Metis: An Object-Oriented 3D Interaction Toolkit for Virtual Environment Research

Russell Turner
Assistant Professor
Computer Science and Electrical Engineering Department
University of Maryland Baltimore County


1000 Hilltop Circle
Baltimore MD 21250 USA




Virtual Environments, Interactive 3D Graphics, 3D Virtual Tools, Graphics Programming Paradigms, Object-Oriented Graphics.


Metis is an object-oriented toolkit for 3D interactive simulation. The goal is to create a simple, flexible high-performance software architecture that enables the rapid construction of immersive virtual reality applications for simulation, utilizing highly interactive techniques such as 3D direct manipulation and virtual tools (or "3D widgets"). Possible areas of application include robotics simulation, 3D character animation, surgical simulation, small-scale multi-user shared environments, and any inherently 3D tasks which require highly interactive user interfaces.

Metis is intended for use in virtual reality applications with varying levels of immersivity, using display techniques ranging from stereo glasses to head-mounted displays, and input devices such as 3D mice and data gloves. For such applications to function properly without inducing user fatigue and motion sickness, they must reliably respond to input and update the display with high frame rates and low latency, all of which require high-performance rendering and simulation capabilities. Metis was designed with a client-server software architecture intended to support these kinds of performance requirements. It also specifies high-level input and output device models so that applications can be developed independently of specific virtual reality hardware configurations, and provides an architecture for constructing interactive virtual tools or "3D widgets". One particular such configuration, which we have been using to test the toolkit, is a form of immersive desktop virtual reality known as "fishtank" VR in which the position of the user's head is tracked as he views the screen through stereo glasses. By altering the projection of the three-dimensional scene in response to the user's head position, objects can be made to appear fixed in space in front of the screen. Using a three-dimensional pointing device, the user can then interact with these virtual objects directly using virtual tools.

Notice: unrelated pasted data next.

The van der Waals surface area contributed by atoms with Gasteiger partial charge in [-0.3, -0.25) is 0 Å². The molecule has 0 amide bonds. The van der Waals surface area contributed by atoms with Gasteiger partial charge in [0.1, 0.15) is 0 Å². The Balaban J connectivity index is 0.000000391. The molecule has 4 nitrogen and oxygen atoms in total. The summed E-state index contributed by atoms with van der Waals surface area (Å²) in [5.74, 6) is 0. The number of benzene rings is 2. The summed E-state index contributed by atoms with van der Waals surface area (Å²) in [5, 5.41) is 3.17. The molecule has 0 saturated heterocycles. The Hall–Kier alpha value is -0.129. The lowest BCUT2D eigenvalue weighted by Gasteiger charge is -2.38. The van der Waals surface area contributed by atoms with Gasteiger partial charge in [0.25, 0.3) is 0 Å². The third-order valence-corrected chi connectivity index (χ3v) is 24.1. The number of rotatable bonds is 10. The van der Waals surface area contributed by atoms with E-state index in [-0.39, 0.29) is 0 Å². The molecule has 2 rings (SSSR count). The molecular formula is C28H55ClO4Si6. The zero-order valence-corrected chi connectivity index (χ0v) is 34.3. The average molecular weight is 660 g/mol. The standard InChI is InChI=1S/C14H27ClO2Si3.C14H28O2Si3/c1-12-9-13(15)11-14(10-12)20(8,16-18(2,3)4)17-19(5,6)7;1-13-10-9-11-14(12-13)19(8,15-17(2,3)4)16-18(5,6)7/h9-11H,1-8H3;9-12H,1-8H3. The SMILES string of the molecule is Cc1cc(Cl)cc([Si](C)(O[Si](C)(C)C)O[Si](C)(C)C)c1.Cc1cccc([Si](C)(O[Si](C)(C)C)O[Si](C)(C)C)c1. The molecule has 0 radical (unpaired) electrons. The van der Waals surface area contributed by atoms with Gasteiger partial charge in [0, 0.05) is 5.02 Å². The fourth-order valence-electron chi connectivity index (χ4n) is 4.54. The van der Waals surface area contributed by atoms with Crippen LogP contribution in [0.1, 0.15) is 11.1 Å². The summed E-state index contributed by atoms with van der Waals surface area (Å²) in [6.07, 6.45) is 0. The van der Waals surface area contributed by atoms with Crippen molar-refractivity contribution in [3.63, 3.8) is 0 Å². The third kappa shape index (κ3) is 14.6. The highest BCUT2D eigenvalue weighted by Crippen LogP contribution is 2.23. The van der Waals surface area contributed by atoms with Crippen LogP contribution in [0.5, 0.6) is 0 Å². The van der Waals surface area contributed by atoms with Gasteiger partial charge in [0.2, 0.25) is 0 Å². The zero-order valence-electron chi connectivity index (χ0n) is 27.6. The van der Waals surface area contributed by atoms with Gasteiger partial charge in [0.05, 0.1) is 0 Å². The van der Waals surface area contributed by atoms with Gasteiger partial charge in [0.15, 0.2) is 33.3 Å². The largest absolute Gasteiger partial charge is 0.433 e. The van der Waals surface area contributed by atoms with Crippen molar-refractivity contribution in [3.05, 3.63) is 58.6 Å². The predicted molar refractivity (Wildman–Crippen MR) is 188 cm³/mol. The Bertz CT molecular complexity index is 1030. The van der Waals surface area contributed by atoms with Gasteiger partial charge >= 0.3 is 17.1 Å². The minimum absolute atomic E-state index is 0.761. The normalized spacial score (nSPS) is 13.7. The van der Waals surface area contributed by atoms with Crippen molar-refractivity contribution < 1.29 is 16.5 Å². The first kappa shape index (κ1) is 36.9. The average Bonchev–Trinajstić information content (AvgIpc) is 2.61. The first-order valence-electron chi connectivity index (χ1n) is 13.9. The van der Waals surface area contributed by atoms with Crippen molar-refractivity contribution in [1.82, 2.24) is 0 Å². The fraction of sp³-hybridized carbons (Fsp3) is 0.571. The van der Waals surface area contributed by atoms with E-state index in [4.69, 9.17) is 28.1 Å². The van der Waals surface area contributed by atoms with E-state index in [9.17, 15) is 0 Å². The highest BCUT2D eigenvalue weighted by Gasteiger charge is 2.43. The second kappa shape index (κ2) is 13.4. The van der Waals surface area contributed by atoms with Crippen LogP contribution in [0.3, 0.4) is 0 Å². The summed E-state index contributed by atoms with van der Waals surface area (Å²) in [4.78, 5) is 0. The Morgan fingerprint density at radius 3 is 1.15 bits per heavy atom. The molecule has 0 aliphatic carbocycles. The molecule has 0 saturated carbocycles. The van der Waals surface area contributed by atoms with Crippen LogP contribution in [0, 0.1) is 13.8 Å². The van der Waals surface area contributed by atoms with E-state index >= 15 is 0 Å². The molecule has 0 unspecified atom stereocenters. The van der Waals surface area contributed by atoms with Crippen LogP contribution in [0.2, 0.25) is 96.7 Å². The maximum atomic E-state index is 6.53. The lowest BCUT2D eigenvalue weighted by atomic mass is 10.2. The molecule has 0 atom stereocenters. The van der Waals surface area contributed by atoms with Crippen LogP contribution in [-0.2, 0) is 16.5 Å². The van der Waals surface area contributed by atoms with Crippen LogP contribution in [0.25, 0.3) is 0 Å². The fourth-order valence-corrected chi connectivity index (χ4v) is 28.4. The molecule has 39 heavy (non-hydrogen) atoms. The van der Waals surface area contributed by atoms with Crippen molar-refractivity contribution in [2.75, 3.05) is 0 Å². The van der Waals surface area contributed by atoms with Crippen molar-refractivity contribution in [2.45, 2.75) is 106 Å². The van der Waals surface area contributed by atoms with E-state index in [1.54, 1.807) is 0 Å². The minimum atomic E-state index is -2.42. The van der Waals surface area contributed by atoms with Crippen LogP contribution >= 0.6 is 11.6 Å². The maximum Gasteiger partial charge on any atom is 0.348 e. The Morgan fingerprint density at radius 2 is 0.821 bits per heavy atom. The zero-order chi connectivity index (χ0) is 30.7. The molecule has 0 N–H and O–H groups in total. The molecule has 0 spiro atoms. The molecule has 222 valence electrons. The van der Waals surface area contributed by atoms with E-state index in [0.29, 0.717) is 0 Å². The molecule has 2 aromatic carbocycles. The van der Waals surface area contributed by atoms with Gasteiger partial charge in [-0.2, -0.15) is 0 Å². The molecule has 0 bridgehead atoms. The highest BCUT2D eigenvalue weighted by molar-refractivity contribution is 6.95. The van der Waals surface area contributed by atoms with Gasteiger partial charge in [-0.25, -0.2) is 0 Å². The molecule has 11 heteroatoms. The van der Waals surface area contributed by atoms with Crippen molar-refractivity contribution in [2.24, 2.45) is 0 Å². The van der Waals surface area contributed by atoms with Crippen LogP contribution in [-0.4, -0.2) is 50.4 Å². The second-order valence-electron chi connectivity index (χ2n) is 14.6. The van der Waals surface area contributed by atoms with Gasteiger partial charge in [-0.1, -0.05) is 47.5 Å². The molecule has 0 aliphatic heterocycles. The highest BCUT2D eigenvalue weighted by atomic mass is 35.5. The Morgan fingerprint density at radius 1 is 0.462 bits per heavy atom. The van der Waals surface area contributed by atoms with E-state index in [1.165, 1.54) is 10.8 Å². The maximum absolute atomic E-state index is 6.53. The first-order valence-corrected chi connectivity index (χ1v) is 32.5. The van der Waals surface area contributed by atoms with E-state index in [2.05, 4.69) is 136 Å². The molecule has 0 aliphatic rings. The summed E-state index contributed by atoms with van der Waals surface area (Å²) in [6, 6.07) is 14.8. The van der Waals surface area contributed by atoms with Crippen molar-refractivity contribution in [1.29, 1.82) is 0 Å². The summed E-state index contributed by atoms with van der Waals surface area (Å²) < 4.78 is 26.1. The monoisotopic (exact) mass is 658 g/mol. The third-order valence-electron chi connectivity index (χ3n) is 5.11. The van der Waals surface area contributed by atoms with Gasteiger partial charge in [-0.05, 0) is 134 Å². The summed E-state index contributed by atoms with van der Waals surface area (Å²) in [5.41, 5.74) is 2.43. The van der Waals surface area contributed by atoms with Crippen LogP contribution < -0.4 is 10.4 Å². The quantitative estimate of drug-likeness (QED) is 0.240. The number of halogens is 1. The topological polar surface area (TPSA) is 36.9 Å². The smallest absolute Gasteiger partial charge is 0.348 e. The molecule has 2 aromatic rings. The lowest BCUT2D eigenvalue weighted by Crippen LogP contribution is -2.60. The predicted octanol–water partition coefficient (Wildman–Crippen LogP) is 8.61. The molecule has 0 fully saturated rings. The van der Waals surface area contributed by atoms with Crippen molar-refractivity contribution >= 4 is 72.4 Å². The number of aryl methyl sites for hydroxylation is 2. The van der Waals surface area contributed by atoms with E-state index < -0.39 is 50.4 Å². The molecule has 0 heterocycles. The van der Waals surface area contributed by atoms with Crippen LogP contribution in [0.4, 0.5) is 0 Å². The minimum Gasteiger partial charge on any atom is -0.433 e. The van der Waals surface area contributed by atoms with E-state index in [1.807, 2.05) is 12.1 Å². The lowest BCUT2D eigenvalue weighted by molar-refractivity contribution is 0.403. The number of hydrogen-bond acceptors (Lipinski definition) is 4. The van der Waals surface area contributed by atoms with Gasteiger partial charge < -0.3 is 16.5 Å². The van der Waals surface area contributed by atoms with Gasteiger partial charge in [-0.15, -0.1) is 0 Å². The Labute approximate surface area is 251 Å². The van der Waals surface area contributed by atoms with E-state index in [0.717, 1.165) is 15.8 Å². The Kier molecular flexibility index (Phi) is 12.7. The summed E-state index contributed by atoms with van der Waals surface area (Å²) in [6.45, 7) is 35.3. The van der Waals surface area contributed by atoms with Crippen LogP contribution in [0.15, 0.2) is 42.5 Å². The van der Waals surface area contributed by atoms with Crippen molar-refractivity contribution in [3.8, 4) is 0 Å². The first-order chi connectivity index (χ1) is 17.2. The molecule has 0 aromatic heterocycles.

Metis is also intended for implementing applications that allow small numbers of users to simultaneously interact in real-time with a computationally intensive simulation. This is achieved using a client-server architecture in which multiple users, each interacting via a local viewer client, may connect remotely to a single simulation server. This also has the advantage of allowing the simulation portion of the application to be run on a separate machine, which may be better suited for computation, than the viewing portion, which may be better suited for interactive 3D graphics. This type of architecture is well-suited for implementing time-critical rendering and computation, and constant-time rendering capabilities are expected to be added to future versions of Metis.

While the purpose of Metis is not to support large-scale distributed virtual environments or internet-based applications, it could be used to implement Virtual Reality Modeling Language (VRML) browsers. Metis' run-time object structures have been designed to conform closely to the VRML2.0 standard [SGI96], and it is expected that the toolkit will eventually be able to import VRML2.0 files directly.


  1. Turner R, Gobbetti E (1998) Interactive Construction and Animation of Layered Elastically Deformable Characters. Computer Graphics Forum, 17(2):135-152, June 1998.
  2. Turner R, Song L, Gobbetti E. (1999) Metis: An Object-Oriented Toolkit for Constructing Virtual Reality Applications. Computer Graphics Forum, 18(2): 121-131, June 1999.